In connection with Mental Health Week, we’ve asked 6 men how yoga and mindfulness has impacted their life and mental health. Men’s mental health has been pushed under the rug for too long, and these 6 have learned the hard way that it takes a strong man to be soft and listen inwards.
Read their inspiring stories here:
My practice has evolved over the years, as has the way it has affected my mental health. Initially, when I began yoga, I used it as a way to bury emotion. Every day was a way to desensitise and I used philosophy to punish myself and my behaviour. While it did control my emotional state, I was unable to feel anything. My motivation was driven by an austere daily practice and very rigid personal ethics. I was miserable. I was still suicidal. I had neatly fenced myself in with a cloak of mysticism and physical prowess that kept people away.
Through Forrest Yoga, I was encouraged to journal and explore these sensations and rules that I had chained myself down with. By doing this work, I was able to see clearly that I used yoga as a punishment. I was striving for purification and the release of death, playing the long game with little to no attention given to my own wellbeing, health, or personal enjoyment. Facing up to this, I set about making daily changes to my practice. This turned into a practice learned by rote to a practice motivated by my own needs, to get excited by challenges, and to feel a full spectrum of emotions. Every time I journaled, I could write my story, and this eventually became telling my story aloud. Every time it is written, every time it is spoken, it changes in light of new information and more time to explore the nuances. This has brought me a lot of clarity around how I react and how to navigate the maelstrom of emotions while still feeling in control.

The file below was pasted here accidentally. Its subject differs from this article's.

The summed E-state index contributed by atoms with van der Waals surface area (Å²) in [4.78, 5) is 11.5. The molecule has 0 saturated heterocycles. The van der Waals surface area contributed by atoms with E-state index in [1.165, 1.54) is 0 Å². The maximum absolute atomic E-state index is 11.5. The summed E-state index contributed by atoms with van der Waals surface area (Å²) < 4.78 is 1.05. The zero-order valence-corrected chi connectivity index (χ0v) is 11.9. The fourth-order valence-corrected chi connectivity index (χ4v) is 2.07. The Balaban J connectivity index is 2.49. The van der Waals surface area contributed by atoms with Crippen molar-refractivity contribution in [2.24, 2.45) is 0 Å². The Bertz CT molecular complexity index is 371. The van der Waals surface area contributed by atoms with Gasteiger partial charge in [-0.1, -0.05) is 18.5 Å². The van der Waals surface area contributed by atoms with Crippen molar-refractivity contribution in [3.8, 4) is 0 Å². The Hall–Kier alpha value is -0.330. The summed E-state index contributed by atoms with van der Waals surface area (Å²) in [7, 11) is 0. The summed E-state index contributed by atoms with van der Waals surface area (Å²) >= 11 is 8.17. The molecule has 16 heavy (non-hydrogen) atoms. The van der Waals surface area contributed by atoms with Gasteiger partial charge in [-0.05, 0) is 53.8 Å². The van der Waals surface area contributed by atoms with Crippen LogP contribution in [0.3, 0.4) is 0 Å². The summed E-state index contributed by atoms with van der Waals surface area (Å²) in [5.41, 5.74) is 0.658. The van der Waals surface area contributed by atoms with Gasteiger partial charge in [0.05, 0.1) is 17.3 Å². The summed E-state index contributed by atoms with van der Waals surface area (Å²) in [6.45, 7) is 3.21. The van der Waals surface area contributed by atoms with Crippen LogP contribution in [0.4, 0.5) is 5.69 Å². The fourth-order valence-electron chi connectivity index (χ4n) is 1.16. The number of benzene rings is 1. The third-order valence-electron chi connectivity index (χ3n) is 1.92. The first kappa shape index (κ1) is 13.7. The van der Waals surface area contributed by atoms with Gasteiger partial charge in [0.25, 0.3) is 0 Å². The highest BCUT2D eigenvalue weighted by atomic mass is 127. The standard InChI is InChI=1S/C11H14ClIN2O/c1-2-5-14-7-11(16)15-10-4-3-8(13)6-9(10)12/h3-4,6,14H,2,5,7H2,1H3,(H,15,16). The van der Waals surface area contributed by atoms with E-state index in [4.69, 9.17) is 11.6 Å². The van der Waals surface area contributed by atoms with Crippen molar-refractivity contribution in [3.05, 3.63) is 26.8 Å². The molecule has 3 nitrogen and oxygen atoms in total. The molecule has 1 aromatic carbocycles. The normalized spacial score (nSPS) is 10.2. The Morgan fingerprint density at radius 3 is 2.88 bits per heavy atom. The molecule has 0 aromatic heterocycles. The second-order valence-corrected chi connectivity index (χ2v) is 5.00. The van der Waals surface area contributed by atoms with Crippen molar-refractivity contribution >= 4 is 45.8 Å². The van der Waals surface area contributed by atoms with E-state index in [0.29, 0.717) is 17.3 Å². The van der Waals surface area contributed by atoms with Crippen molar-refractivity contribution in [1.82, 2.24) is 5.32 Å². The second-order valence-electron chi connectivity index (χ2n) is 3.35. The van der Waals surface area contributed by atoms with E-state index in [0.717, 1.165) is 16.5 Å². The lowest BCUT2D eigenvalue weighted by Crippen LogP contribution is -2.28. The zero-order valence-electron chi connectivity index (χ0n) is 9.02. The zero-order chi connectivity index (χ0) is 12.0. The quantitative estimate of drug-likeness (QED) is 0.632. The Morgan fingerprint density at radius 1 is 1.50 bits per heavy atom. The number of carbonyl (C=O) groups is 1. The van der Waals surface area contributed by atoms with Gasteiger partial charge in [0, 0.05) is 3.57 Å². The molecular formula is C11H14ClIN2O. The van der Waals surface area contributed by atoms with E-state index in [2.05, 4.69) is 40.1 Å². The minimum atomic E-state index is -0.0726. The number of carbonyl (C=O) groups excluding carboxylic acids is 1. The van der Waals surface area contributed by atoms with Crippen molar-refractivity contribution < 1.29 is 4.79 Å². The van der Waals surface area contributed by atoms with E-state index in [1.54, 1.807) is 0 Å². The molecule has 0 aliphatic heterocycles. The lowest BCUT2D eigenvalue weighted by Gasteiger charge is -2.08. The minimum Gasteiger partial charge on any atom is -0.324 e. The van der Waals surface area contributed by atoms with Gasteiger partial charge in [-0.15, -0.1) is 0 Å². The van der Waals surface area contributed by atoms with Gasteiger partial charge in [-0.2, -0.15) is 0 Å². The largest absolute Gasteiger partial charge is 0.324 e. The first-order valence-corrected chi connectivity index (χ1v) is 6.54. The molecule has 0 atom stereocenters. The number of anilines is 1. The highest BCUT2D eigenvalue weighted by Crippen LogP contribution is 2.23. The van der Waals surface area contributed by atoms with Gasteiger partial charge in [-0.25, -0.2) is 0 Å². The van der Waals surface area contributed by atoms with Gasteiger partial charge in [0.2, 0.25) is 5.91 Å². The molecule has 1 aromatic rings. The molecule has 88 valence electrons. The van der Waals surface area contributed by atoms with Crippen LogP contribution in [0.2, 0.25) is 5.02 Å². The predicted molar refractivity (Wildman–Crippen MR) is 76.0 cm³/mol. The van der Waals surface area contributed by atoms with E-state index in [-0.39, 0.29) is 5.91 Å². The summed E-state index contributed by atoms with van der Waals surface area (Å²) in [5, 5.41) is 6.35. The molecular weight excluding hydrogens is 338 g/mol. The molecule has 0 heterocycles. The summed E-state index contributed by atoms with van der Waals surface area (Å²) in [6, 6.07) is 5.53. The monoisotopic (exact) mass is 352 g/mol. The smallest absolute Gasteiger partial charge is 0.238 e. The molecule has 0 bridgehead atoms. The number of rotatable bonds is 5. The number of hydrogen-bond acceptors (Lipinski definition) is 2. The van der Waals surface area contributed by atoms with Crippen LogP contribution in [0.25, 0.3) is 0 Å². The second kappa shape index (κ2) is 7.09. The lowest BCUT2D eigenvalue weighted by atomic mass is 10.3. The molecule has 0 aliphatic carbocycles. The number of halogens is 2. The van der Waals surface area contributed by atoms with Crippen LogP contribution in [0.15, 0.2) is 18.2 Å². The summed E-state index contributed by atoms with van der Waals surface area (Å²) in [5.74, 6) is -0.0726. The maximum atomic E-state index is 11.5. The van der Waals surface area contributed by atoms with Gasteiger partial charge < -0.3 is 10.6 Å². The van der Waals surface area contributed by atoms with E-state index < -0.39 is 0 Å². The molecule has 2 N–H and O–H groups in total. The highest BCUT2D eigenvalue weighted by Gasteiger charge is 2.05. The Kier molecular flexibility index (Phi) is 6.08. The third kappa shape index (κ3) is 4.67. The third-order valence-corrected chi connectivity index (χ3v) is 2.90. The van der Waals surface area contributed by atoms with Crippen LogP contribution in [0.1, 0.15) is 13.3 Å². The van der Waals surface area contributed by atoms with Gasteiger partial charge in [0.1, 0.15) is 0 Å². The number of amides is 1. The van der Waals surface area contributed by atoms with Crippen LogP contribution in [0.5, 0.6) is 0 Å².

Mindfulness’ has had a great impact on my life through the implementation of yoga and martial arts from my early 20’s onwards.
I had not long returned from serving as a Royal Marine in Afghanistan, before joining the Fire Service in my early 20’s. Like many others who have served, I had witnessed a few things that were difficult to comprehend and as men, there is a cultural tendency to lock trauma away in a box and convince ourselves that these experiences will never affect us again. tThe truth is they always do, somehow. Over the following years, I was fortunate to be exposed to a number of practices that would really help to unlock these boxes.
2 years after my first ‘yoga asana’ class, I was attending a teacher training at Samahita Retreat in Thailand. After 3 weeks of Contemplation, Kriyas, Pranayama, Study and daily Asana, I finally came to the realisation that I was storing stuff (sh*t stuff) and a lot of it. I believe this was the first day I unlocked the box and started to deal with past experiences.
Personally, I have found great value in these practices (in their entirety) which have helped me to realise more about our collective existence, the way we think and that “we are not our thoughts or actions”.
Over the years, acceptance, comprehension and understanding have helped me to quieten that constant internal dialogue, building a positive relationship with everything in my past. Of course, there are many other methods that can help, but for me, these are the ones that changed my life for the better.